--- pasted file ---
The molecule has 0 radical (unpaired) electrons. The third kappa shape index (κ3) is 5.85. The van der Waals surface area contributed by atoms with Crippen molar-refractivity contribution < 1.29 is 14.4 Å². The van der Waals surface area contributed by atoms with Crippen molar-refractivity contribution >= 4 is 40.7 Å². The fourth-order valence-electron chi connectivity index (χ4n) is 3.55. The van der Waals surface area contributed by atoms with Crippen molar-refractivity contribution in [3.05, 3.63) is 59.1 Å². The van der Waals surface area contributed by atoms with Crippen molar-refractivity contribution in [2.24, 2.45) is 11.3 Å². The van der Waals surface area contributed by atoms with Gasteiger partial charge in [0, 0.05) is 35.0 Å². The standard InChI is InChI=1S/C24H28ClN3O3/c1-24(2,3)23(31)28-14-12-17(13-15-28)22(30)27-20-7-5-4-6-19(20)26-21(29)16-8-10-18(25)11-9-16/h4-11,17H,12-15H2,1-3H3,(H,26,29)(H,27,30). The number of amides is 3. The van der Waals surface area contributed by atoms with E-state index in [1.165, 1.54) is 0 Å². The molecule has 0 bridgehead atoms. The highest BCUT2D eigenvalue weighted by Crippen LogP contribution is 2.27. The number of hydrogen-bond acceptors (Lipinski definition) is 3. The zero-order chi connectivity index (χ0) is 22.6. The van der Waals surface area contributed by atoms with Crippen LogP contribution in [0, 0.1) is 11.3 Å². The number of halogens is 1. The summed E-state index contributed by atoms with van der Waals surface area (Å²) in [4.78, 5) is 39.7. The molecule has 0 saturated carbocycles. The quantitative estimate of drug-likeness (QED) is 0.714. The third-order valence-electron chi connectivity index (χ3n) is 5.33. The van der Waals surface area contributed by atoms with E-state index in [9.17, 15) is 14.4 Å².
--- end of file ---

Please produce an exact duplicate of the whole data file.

The molecule has 0 radical (unpaired) electrons. The third kappa shape index (κ3) is 5.85. The van der Waals surface area contributed by atoms with Crippen molar-refractivity contribution < 1.29 is 14.4 Å². The van der Waals surface area contributed by atoms with Crippen molar-refractivity contribution >= 4 is 40.7 Å². The fourth-order valence-electron chi connectivity index (χ4n) is 3.55. The van der Waals surface area contributed by atoms with Crippen molar-refractivity contribution in [3.05, 3.63) is 59.1 Å². The van der Waals surface area contributed by atoms with Crippen molar-refractivity contribution in [2.24, 2.45) is 11.3 Å². The van der Waals surface area contributed by atoms with Gasteiger partial charge in [0, 0.05) is 35.0 Å². The standard InChI is InChI=1S/C24H28ClN3O3/c1-24(2,3)23(31)28-14-12-17(13-15-28)22(30)27-20-7-5-4-6-19(20)26-21(29)16-8-10-18(25)11-9-16/h4-11,17H,12-15H2,1-3H3,(H,26,29)(H,27,30). The number of amides is 3. The van der Waals surface area contributed by atoms with E-state index in [1.165, 1.54) is 0 Å². The molecule has 0 bridgehead atoms. The highest BCUT2D eigenvalue weighted by Crippen LogP contribution is 2.27. The number of hydrogen-bond acceptors (Lipinski definition) is 3. The zero-order chi connectivity index (χ0) is 22.6. The van der Waals surface area contributed by atoms with Crippen LogP contribution in [0, 0.1) is 11.3 Å². The number of halogens is 1. The summed E-state index contributed by atoms with van der Waals surface area (Å²) in [4.78, 5) is 39.7. The molecule has 0 saturated carbocycles. The quantitative estimate of drug-likeness (QED) is 0.714. The third-order valence-electron chi connectivity index (χ3n) is 5.33. The van der Waals surface area contributed by atoms with E-state index in [9.17, 15) is 14.4 Å².